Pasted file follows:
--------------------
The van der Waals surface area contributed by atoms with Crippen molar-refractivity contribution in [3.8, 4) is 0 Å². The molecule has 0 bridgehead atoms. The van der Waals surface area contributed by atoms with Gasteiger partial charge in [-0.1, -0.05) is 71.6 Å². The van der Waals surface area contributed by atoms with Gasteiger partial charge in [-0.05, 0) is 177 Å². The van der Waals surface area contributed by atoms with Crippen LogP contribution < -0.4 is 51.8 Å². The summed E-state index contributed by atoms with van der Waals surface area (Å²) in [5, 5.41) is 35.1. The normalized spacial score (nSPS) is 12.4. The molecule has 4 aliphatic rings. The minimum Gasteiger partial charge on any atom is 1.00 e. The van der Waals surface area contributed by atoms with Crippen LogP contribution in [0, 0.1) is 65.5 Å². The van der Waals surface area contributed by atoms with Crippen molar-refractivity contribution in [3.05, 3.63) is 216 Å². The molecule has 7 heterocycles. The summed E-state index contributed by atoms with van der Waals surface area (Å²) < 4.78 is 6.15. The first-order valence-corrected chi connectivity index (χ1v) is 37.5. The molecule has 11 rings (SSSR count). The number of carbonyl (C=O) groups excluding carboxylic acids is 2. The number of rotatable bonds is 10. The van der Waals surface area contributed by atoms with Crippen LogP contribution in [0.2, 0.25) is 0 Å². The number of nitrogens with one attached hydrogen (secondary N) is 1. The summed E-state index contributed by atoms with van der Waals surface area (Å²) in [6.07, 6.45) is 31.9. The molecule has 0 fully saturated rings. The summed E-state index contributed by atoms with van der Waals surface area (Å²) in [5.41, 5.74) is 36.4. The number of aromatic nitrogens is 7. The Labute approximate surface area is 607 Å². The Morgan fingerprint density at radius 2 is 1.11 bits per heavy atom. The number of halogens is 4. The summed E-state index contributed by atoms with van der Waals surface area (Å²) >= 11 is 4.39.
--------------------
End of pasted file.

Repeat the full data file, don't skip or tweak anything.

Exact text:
The van der Waals surface area contributed by atoms with Crippen molar-refractivity contribution in [3.8, 4) is 0 Å². The molecule has 0 bridgehead atoms. The van der Waals surface area contributed by atoms with Gasteiger partial charge in [-0.1, -0.05) is 71.6 Å². The van der Waals surface area contributed by atoms with Gasteiger partial charge in [-0.05, 0) is 177 Å². The van der Waals surface area contributed by atoms with Crippen LogP contribution < -0.4 is 51.8 Å². The summed E-state index contributed by atoms with van der Waals surface area (Å²) in [5, 5.41) is 35.1. The normalized spacial score (nSPS) is 12.4. The molecule has 4 aliphatic rings. The minimum Gasteiger partial charge on any atom is 1.00 e. The van der Waals surface area contributed by atoms with Crippen LogP contribution in [0, 0.1) is 65.5 Å². The van der Waals surface area contributed by atoms with Crippen molar-refractivity contribution in [3.05, 3.63) is 216 Å². The molecule has 7 heterocycles. The summed E-state index contributed by atoms with van der Waals surface area (Å²) < 4.78 is 6.15. The first-order valence-corrected chi connectivity index (χ1v) is 37.5. The molecule has 11 rings (SSSR count). The number of carbonyl (C=O) groups excluding carboxylic acids is 2. The number of rotatable bonds is 10. The van der Waals surface area contributed by atoms with Crippen LogP contribution in [0.2, 0.25) is 0 Å². The number of nitrogens with one attached hydrogen (secondary N) is 1. The summed E-state index contributed by atoms with van der Waals surface area (Å²) in [6.07, 6.45) is 31.9. The molecule has 0 fully saturated rings. The summed E-state index contributed by atoms with van der Waals surface area (Å²) in [5.41, 5.74) is 36.4. The number of aromatic nitrogens is 7. The Labute approximate surface area is 607 Å². The Morgan fingerprint density at radius 2 is 1.11 bits per heavy atom. The number of halogens is 4. The summed E-state index contributed by atoms with van der Waals surface area (Å²) >= 11 is 4.39.